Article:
Two brand new investment trusts for income-hungry investors

Piggy bank next to a financial report

General market volatility and dampened investor enthusiasm has seen a slight slump in the amount of capital raised by new investment trusts in 2018, but a few interesting companies have still managed to recently raise cash from public markets.  

One such firm is Tritax EuroBox (LSE: EBOX), a REIT focusing solely on European big box warehouses. If the name sound familiar that's because Tritax is the manager behind the UK-focused Tritax BigBox, which has done very well and over the past five years delivered a total return of over 80% thanks to a hefty dividend and capital appreciation.

The plan for EuroBox is much the same as for Tritax's first publicly-traded REIT, namely to use the £301m it raised with its IPO to buy up large warehouses situated near major motorways and sign long-term leases with blue-chip customers. This same strategy has worked phenomenally well in the UK thanks to fast-rising demand for such warehouses from pureplay e-commerce retailers and traditional retailers that need to quickly and efficiently deliver goods to customer's homes as well as to stores.

With little to suggest that this trend will slow down any time soon, EuroBox is well-positioned then to profit from its ability to purchase existing locations or to build its own warehouses on a completely pre-let basis, which removes a huge amount of risk for the fund and investors. As the fund just went public and is in the process of making its first purchases, returns are completely hypothetical right now, but Tritax is targeting a 4.75% dividend yield and medium-term target return of 9%.

Both of these targets look eminently achievable in my eyes and given Tritax's great track record with BigBox, I think income investors would be well-served by checking out EuroBox for themselves.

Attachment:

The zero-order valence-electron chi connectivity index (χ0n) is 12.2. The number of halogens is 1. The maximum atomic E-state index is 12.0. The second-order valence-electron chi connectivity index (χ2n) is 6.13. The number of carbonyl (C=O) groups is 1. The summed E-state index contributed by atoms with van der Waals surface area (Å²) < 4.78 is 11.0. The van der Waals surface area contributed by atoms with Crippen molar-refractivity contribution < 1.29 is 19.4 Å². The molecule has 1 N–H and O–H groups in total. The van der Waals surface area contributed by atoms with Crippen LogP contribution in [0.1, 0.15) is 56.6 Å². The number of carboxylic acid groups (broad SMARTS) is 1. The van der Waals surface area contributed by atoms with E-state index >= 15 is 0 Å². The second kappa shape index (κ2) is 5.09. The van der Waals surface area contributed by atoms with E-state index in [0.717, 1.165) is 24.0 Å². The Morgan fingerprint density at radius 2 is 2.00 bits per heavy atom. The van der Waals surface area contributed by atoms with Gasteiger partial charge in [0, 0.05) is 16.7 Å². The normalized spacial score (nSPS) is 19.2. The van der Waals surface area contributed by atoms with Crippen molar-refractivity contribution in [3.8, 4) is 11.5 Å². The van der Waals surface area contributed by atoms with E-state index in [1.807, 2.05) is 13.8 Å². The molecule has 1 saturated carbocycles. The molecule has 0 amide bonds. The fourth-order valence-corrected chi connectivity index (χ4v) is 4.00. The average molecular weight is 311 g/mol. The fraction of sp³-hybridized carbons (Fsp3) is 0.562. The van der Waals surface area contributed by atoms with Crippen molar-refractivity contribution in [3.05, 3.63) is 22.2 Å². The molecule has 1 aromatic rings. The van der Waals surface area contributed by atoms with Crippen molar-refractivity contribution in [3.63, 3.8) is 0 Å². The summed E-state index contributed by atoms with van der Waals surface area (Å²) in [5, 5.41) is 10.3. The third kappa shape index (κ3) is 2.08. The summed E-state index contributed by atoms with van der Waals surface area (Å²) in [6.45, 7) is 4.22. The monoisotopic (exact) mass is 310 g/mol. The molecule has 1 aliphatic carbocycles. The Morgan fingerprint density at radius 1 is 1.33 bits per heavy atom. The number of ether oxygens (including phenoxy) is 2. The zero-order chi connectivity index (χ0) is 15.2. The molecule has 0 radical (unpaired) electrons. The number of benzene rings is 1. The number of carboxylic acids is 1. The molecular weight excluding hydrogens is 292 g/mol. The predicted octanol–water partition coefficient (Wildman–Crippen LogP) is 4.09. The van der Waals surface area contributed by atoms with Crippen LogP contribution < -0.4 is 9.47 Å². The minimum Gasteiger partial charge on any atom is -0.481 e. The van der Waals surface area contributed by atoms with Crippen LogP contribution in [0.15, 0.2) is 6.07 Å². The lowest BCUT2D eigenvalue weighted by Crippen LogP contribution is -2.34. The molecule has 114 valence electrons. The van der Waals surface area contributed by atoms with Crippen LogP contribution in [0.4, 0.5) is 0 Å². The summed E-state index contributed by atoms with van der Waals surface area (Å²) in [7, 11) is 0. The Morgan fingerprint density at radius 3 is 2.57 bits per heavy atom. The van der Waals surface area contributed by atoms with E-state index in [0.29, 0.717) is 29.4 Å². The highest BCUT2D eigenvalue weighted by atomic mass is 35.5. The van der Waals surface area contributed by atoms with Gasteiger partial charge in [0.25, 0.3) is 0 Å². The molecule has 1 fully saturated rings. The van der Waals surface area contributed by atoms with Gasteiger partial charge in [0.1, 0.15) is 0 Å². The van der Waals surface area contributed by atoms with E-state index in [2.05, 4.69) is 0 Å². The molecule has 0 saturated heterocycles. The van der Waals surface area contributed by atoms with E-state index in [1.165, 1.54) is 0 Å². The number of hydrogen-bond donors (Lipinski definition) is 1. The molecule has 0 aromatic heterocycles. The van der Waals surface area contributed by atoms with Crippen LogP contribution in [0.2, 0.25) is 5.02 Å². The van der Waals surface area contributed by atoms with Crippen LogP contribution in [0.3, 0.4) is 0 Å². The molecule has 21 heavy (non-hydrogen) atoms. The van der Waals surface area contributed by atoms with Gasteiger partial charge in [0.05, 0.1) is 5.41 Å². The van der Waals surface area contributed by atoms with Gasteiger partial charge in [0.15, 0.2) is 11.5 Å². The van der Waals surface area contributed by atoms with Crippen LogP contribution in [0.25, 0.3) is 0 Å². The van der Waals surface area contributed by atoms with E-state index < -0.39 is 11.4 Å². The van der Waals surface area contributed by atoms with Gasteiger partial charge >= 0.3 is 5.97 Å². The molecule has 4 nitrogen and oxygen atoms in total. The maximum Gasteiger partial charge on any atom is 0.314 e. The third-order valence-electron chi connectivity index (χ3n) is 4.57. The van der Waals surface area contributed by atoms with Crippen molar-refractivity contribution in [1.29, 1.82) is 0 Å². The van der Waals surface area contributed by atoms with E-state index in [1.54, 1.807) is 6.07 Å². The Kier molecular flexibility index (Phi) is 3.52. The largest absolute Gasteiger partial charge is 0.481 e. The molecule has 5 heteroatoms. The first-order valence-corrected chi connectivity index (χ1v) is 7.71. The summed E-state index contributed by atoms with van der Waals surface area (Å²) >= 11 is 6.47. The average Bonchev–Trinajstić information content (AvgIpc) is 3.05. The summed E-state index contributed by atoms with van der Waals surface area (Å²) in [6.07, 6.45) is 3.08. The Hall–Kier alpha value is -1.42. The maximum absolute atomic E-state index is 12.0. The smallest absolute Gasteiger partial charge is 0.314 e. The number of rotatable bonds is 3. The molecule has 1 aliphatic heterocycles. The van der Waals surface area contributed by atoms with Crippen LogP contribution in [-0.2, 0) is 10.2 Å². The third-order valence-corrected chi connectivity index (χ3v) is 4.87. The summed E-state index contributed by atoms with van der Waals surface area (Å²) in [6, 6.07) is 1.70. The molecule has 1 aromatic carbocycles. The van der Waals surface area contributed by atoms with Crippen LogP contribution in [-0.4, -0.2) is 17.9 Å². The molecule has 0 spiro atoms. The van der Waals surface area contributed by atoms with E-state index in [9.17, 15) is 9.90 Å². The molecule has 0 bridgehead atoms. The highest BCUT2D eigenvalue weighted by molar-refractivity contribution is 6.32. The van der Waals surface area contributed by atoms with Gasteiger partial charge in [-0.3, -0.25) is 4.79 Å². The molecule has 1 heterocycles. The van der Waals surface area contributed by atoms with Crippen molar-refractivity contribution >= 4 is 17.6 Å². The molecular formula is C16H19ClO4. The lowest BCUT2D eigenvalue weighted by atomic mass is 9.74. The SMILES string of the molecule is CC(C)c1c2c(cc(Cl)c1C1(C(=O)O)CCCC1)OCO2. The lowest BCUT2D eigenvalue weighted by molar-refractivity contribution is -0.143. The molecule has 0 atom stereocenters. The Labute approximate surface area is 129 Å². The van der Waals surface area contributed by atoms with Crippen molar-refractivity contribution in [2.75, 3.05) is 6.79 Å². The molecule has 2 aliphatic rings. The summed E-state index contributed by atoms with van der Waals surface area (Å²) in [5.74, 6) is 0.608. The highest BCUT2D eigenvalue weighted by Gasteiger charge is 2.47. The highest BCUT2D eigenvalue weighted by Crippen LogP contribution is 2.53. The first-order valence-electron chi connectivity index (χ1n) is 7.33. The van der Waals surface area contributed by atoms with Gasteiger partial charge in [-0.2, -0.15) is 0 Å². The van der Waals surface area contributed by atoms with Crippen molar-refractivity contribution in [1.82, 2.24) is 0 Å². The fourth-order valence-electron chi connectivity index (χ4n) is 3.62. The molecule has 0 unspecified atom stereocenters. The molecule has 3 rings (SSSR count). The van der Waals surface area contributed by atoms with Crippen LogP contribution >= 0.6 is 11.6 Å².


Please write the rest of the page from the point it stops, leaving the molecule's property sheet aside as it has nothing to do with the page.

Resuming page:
A novel market newcomer

While EuroBox investors can at least use the track record of BigBox and US-listed warehouse REITS as a guide to what to expect, investors in the brand new Hipgnosis Songs Fund (LSE: SONG) are very much on their own.

Hipgnosis has been set up by music industry veteran Merck Mercuriadis, who has served as manager to Elton John and Guns N' Roses among other big names, to purchase writers', publishers' and performance rights to songwriters' creations. The company's IPO raised £202.2m towards the end of June and the fund has already made its first investment, a 75% interest in the catalogue of songwriter The-Dream for $23.75m. This purchase includes the rights to 302 songs performed by artists such Justin Bieber, Jay-Z and Rihanna.

Once it owns the songwriter's rights to songs, the fund can license them as well as earn royalties each time they are played. This income stream is intended to be directed towards further acquisitions and steady dividends paid to shareholders. Management's target is for an initial dividend yield of around 5% with annual NAV returns of 10%.

The fund is certainly a novel idea and with big names in the music industry lined up behind it, it certainly won't lack for insider knowledge and expertise. However, with a relatively untested businesses model I'll be watching from the sidelines for the time being to see how it all shakes out for Hipgnosis. 

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Ian Pierce has no position in any of the shares mentioned. The Motley Fool UK has recommended Tritax Big Box REIT. Views expressed on the companies mentioned in this article are those of the writer and therefore may differ from the official recommendations we make in our subscription services such as Share Advisor, Hidden Winners and Pro. Here at The Motley Fool we believe that considering a diverse range of insights makes us better investors.

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